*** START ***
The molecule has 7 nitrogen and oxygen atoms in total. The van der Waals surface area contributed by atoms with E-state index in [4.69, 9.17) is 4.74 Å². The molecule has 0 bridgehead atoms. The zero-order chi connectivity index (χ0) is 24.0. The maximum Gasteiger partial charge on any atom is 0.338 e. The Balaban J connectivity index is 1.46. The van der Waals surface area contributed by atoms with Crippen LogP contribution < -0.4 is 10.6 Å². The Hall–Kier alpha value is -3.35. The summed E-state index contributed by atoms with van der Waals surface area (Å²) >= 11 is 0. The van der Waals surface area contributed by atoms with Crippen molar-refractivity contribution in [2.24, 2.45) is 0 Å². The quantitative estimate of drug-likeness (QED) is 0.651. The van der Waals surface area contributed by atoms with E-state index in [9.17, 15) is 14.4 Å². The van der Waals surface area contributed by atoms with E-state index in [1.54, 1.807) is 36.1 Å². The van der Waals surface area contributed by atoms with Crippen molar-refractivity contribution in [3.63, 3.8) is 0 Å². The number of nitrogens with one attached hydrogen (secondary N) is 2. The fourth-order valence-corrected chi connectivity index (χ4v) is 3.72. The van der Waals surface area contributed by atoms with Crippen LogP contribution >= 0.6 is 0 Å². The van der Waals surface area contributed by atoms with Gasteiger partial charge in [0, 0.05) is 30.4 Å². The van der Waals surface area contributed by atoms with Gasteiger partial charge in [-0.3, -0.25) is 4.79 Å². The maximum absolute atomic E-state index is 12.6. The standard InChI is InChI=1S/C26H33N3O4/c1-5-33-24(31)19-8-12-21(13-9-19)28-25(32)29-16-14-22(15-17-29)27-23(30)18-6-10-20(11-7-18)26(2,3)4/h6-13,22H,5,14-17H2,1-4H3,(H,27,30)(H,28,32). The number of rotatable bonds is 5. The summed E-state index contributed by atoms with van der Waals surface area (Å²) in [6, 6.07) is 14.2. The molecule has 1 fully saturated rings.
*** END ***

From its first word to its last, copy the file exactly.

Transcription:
The molecule has 7 nitrogen and oxygen atoms in total. The van der Waals surface area contributed by atoms with E-state index in [4.69, 9.17) is 4.74 Å². The molecule has 0 bridgehead atoms. The zero-order chi connectivity index (χ0) is 24.0. The maximum Gasteiger partial charge on any atom is 0.338 e. The Balaban J connectivity index is 1.46. The van der Waals surface area contributed by atoms with Crippen LogP contribution < -0.4 is 10.6 Å². The Hall–Kier alpha value is -3.35. The summed E-state index contributed by atoms with van der Waals surface area (Å²) >= 11 is 0. The van der Waals surface area contributed by atoms with Crippen molar-refractivity contribution in [2.24, 2.45) is 0 Å². The quantitative estimate of drug-likeness (QED) is 0.651. The van der Waals surface area contributed by atoms with E-state index in [9.17, 15) is 14.4 Å². The van der Waals surface area contributed by atoms with E-state index in [1.54, 1.807) is 36.1 Å². The van der Waals surface area contributed by atoms with Crippen molar-refractivity contribution in [3.63, 3.8) is 0 Å². The number of nitrogens with one attached hydrogen (secondary N) is 2. The fourth-order valence-corrected chi connectivity index (χ4v) is 3.72. The van der Waals surface area contributed by atoms with Crippen LogP contribution >= 0.6 is 0 Å². The van der Waals surface area contributed by atoms with Gasteiger partial charge in [0, 0.05) is 30.4 Å². The van der Waals surface area contributed by atoms with Gasteiger partial charge in [-0.3, -0.25) is 4.79 Å². The maximum absolute atomic E-state index is 12.6. The standard InChI is InChI=1S/C26H33N3O4/c1-5-33-24(31)19-8-12-21(13-9-19)28-25(32)29-16-14-22(15-17-29)27-23(30)18-6-10-20(11-7-18)26(2,3)4/h6-13,22H,5,14-17H2,1-4H3,(H,27,30)(H,28,32). The number of rotatable bonds is 5. The summed E-state index contributed by atoms with van der Waals surface area (Å²) in [6, 6.07) is 14.2. The molecule has 1 fully saturated rings.